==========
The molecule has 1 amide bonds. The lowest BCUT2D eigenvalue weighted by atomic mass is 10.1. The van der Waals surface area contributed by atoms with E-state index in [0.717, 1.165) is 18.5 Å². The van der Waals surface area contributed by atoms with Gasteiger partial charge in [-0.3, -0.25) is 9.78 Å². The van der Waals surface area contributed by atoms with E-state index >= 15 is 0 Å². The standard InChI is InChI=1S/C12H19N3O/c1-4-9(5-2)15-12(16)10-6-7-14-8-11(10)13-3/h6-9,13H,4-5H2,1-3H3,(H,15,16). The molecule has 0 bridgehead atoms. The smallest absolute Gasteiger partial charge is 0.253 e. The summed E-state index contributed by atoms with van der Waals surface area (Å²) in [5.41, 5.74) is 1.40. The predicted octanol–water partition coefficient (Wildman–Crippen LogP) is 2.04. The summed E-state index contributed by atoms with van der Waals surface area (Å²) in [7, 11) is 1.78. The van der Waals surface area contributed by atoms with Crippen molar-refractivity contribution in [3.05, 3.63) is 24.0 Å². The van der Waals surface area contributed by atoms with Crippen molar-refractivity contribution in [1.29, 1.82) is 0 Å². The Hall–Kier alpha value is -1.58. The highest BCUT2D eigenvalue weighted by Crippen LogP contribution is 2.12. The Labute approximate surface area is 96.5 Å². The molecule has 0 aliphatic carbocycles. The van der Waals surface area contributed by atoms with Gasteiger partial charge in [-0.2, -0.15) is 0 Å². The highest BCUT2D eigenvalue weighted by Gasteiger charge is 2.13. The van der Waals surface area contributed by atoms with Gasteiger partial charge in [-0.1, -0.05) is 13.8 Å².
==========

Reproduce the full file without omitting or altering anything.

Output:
The molecule has 1 amide bonds. The lowest BCUT2D eigenvalue weighted by atomic mass is 10.1. The van der Waals surface area contributed by atoms with E-state index in [0.717, 1.165) is 18.5 Å². The van der Waals surface area contributed by atoms with Gasteiger partial charge in [-0.3, -0.25) is 9.78 Å². The van der Waals surface area contributed by atoms with E-state index >= 15 is 0 Å². The standard InChI is InChI=1S/C12H19N3O/c1-4-9(5-2)15-12(16)10-6-7-14-8-11(10)13-3/h6-9,13H,4-5H2,1-3H3,(H,15,16). The molecule has 0 bridgehead atoms. The smallest absolute Gasteiger partial charge is 0.253 e. The summed E-state index contributed by atoms with van der Waals surface area (Å²) in [5.41, 5.74) is 1.40. The predicted octanol–water partition coefficient (Wildman–Crippen LogP) is 2.04. The summed E-state index contributed by atoms with van der Waals surface area (Å²) in [7, 11) is 1.78. The van der Waals surface area contributed by atoms with Crippen molar-refractivity contribution in [3.05, 3.63) is 24.0 Å². The van der Waals surface area contributed by atoms with Crippen molar-refractivity contribution in [1.29, 1.82) is 0 Å². The Hall–Kier alpha value is -1.58. The highest BCUT2D eigenvalue weighted by Crippen LogP contribution is 2.12. The Labute approximate surface area is 96.5 Å². The molecule has 0 aliphatic carbocycles. The van der Waals surface area contributed by atoms with Gasteiger partial charge in [-0.2, -0.15) is 0 Å². The highest BCUT2D eigenvalue weighted by Gasteiger charge is 2.13. The van der Waals surface area contributed by atoms with Gasteiger partial charge in [-0.1, -0.05) is 13.8 Å².